Video of Vespers is here. The sermon begins around the 18:45 mark.
In the Name of the Father and of the Son and of the Holy Spirit. Amen.
It is so easy to be overwhelmed by our situation or our circumstances. When things are going well, it is easy to think we have things under control, that we are on top of the events of our life. But then something happens, and something else, and something else, one thing after another, one thing on top of another—and all of a sudden we are drowning when we thought we were easily treading water. God causing plagues to come upon the Egyptians so that Pharaoh will let the people of Israel go is good. God bringing them out of the land is good. But the people are not really on board. Have you noticed that even while God is doing all these things, the people of Israel don’t really say a lot? The conversation is between Yahweh, Moses, and Aaron; or between Moses and the people, or Moses and Pharaoh; or Pharaoh and Moses. But the people are told what to do. They seem to do it, but there doesn’t seem to be a lot of enthusiasm for the Lord’s deliverance. In fact, the last words before this spoken by the people are all the way back in chapter 5, where the people are ordered to make bricks without straw, and they say to Moses and Aaron, “Yahweh look on you and judge, because you have made us stink in the sight of Pharaoh and his servants, and have put a sword in their hand to kill us” (5:20-21). And even Moses asks God, “Why have You done evil to this people? Why did You ever send me? For since I came to Pharaoh to speak in Your Name, he has done evil to this people, and You have not delivered Your people at all” (5:22-23). Things have gotten worse, not better.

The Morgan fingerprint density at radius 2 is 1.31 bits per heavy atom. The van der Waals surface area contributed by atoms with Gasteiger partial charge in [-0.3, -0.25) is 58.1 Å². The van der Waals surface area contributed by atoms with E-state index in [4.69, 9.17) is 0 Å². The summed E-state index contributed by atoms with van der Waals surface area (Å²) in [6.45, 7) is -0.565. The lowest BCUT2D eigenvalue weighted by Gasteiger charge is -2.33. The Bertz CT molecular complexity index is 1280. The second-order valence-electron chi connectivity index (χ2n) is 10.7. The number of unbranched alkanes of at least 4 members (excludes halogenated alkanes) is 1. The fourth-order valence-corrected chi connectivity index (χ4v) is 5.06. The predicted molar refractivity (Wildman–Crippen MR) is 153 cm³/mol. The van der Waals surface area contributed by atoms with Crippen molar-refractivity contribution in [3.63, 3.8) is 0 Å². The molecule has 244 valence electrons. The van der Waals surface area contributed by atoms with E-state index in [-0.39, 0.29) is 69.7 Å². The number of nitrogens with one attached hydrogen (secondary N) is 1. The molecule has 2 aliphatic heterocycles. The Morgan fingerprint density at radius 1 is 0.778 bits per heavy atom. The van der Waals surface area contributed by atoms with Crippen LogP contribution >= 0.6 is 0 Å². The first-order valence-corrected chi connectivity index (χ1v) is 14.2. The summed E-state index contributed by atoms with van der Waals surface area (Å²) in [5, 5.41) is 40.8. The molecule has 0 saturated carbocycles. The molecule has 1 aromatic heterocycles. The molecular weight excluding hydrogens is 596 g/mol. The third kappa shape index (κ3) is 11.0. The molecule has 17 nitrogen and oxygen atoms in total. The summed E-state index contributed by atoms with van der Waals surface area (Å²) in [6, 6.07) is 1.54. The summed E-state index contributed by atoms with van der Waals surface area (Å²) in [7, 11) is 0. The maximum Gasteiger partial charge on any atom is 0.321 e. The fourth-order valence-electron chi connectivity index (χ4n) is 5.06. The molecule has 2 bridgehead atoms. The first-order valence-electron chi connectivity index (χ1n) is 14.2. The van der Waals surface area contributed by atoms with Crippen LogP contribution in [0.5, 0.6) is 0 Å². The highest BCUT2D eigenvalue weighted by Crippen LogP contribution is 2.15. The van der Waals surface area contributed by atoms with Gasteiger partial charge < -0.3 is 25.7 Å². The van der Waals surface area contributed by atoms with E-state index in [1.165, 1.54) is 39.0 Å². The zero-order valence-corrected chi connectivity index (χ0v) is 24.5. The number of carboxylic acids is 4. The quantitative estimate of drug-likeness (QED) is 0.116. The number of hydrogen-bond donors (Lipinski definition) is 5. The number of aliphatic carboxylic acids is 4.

Yahweh says to Moses, “You will see what I will do to Pharaoh. … Tell the people, ‘I am Yahweh, and I will bring you out from under the burdens of Egypt, and I will deliver you from slavery to them, and I will redeem you with an outstretched arm and great judgments” (6:1, 6). But the people “did not listen to Moses, because of their broken spirit and harsh slavery” (6:9). In fact, it is hard to find any place throughout their journey that the people rejoice in God’s salvation, except just after they cross the Sea. Then it’s back to grumbling.
And isn’t it always easier to see the bad things and dwell on them, than to remember the good things and believe them? It is so much easier to be weighed down by the burdens of the negative than to be lifted up by the blessings of the positive. It was for Israel, and it is for us. So we become overwhelmed by our circumstances and our situation and we lose track of God’s promises. The clear light of what God has done and the promises contained in those saving actions become obscured by our complaining, grumbling, and our almost-miraculous ability to see our old sinful selves, our slavery to sin and death and evil, with the rosiest of rose-colored glasses. We told you, Moses, that we didn’t want to leave Egypt. We said we were fine, and that you should leave us alone in our slavery. But you brought us out here anyway, and now we’re going to die in the wilderness.